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Fad Science

  1. Jun 16, 2010 #1
    Science is not immune to fads. Fads are strengthened by media and institutions entrenching details and hindering objectivity. Examples of what I would consider fad science are, global warming, string theory, quantum realities, a tone of stuff related to nutrition, dieting and health.
     
  2. jcsd
  3. Jun 17, 2010 #2
    That kind of thing is bound to happen when politicians and other non-scientists get to decide which research gets funded and which does not.
     
  4. Jun 20, 2010 #3

    Moonbear

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    There are a lot more "fads" than that in science. They're also more often called "hot topics." But, it's often because someone or some group has made a major breakthrough in a topic that suddenly makes it popular or possible for others to jump on it. The field of research is not necessarily a new one, it just gains rapid popularity, a lot of funding is put into it, progress is made, then a new "hot topic" comes along.

    I would actually argue this is a good method of doing and funding science. If a lot of funds, groups and resources are focused on a particular topic at the same time, more progress can be made quickly than if people are dabbling with it here and there. When new progress runs out of steam, it's time to turn to another subject.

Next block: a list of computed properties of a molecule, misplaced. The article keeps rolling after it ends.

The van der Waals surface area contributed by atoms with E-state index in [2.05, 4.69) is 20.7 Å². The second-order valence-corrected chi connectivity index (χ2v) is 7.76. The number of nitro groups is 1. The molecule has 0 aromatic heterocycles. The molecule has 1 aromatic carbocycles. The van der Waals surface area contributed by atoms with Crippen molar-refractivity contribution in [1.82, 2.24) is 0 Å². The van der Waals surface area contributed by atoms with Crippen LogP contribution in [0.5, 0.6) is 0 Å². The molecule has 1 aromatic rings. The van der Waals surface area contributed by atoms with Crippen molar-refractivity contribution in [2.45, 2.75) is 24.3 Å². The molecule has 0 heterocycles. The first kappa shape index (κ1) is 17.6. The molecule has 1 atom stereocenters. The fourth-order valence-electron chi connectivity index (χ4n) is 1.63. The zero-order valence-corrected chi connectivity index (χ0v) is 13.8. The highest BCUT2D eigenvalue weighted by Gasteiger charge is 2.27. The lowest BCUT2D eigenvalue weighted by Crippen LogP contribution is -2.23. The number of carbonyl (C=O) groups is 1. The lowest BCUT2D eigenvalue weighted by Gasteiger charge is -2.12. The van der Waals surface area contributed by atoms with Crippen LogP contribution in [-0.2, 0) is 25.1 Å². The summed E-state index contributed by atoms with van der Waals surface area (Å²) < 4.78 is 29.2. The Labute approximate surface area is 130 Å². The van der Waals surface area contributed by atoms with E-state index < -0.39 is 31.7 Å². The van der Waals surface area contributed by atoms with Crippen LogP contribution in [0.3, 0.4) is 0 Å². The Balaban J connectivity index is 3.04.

5. Jun 25, 2010 #4
    True, moonbear. It seems that there are numerous people working in academia and other settings that are waiting to capitalize on "the next big thing." These people are not so much scientists are they are successful sellers of science. They can milk as much money as possible out of everything interesting that science comes up with. And, of course, what scientist doesn't ultimately want to be showered in bounty and privilege? This includes being surrounded by warm peers who are similarly well-funded and confident in the prolific character of their own work. So, much if not most "science," imo, consists of people going through the motions of scientific exercises. The primary function of such "science" is to generate "buzz" and make it look like more than a handful of people are doing truly relevant work. Maybe this is overly cynical, but the more interesting question to me is what could all these fad-chasers be doing that would be more relevant. I don't think there is anything. I think what they are doing is the most effective way of pushing discourse ahead and ripening it for further breakthroughs. They just shouldn't be so insistent about the formalities and credentialism used to regulate who gets to participate in the "discursive buzz" and who doesn't. To much of science is geared toward regulating social inclusion/exclusion and not enough to multiplying discourse to its maximum potential, imo.
     
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